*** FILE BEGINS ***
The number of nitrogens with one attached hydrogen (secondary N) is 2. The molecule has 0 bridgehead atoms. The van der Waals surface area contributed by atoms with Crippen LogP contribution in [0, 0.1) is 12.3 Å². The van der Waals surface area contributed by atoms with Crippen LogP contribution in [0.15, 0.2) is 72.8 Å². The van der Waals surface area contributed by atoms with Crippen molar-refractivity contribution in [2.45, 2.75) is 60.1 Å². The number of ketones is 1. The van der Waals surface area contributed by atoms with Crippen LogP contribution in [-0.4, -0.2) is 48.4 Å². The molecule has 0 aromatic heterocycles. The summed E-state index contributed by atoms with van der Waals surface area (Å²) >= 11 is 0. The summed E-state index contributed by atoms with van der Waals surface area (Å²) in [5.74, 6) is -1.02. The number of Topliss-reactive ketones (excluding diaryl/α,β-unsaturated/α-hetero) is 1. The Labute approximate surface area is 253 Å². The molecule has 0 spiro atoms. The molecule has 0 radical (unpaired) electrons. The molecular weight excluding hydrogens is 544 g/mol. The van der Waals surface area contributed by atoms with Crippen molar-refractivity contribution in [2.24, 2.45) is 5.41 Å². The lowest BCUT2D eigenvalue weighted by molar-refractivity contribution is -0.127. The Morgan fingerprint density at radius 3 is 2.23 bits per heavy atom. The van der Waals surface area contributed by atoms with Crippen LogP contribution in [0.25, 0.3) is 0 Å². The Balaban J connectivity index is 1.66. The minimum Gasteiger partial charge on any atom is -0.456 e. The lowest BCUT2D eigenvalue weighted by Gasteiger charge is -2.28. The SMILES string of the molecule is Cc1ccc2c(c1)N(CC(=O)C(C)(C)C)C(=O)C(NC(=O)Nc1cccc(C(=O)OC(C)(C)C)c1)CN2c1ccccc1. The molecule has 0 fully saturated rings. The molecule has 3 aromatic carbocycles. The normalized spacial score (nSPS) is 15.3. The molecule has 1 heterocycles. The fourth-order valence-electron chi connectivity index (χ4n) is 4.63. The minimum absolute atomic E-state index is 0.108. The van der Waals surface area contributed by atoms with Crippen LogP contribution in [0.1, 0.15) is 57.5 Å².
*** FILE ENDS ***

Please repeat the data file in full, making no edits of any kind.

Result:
The number of nitrogens with one attached hydrogen (secondary N) is 2. The molecule has 0 bridgehead atoms. The van der Waals surface area contributed by atoms with Crippen LogP contribution in [0, 0.1) is 12.3 Å². The van der Waals surface area contributed by atoms with Crippen LogP contribution in [0.15, 0.2) is 72.8 Å². The van der Waals surface area contributed by atoms with Crippen molar-refractivity contribution in [2.45, 2.75) is 60.1 Å². The number of ketones is 1. The van der Waals surface area contributed by atoms with Crippen LogP contribution in [-0.4, -0.2) is 48.4 Å². The molecule has 0 aromatic heterocycles. The summed E-state index contributed by atoms with van der Waals surface area (Å²) >= 11 is 0. The summed E-state index contributed by atoms with van der Waals surface area (Å²) in [5.74, 6) is -1.02. The number of Topliss-reactive ketones (excluding diaryl/α,β-unsaturated/α-hetero) is 1. The Labute approximate surface area is 253 Å². The molecule has 0 spiro atoms. The molecule has 0 radical (unpaired) electrons. The molecular weight excluding hydrogens is 544 g/mol. The van der Waals surface area contributed by atoms with Crippen molar-refractivity contribution in [2.24, 2.45) is 5.41 Å². The lowest BCUT2D eigenvalue weighted by molar-refractivity contribution is -0.127. The Morgan fingerprint density at radius 3 is 2.23 bits per heavy atom. The van der Waals surface area contributed by atoms with Crippen LogP contribution in [0.25, 0.3) is 0 Å². The Balaban J connectivity index is 1.66. The minimum Gasteiger partial charge on any atom is -0.456 e. The lowest BCUT2D eigenvalue weighted by Gasteiger charge is -2.28. The SMILES string of the molecule is Cc1ccc2c(c1)N(CC(=O)C(C)(C)C)C(=O)C(NC(=O)Nc1cccc(C(=O)OC(C)(C)C)c1)CN2c1ccccc1. The molecule has 0 fully saturated rings. The molecule has 3 aromatic carbocycles. The normalized spacial score (nSPS) is 15.3. The molecule has 1 heterocycles. The fourth-order valence-electron chi connectivity index (χ4n) is 4.63. The minimum absolute atomic E-state index is 0.108. The van der Waals surface area contributed by atoms with Crippen LogP contribution in [0.1, 0.15) is 57.5 Å².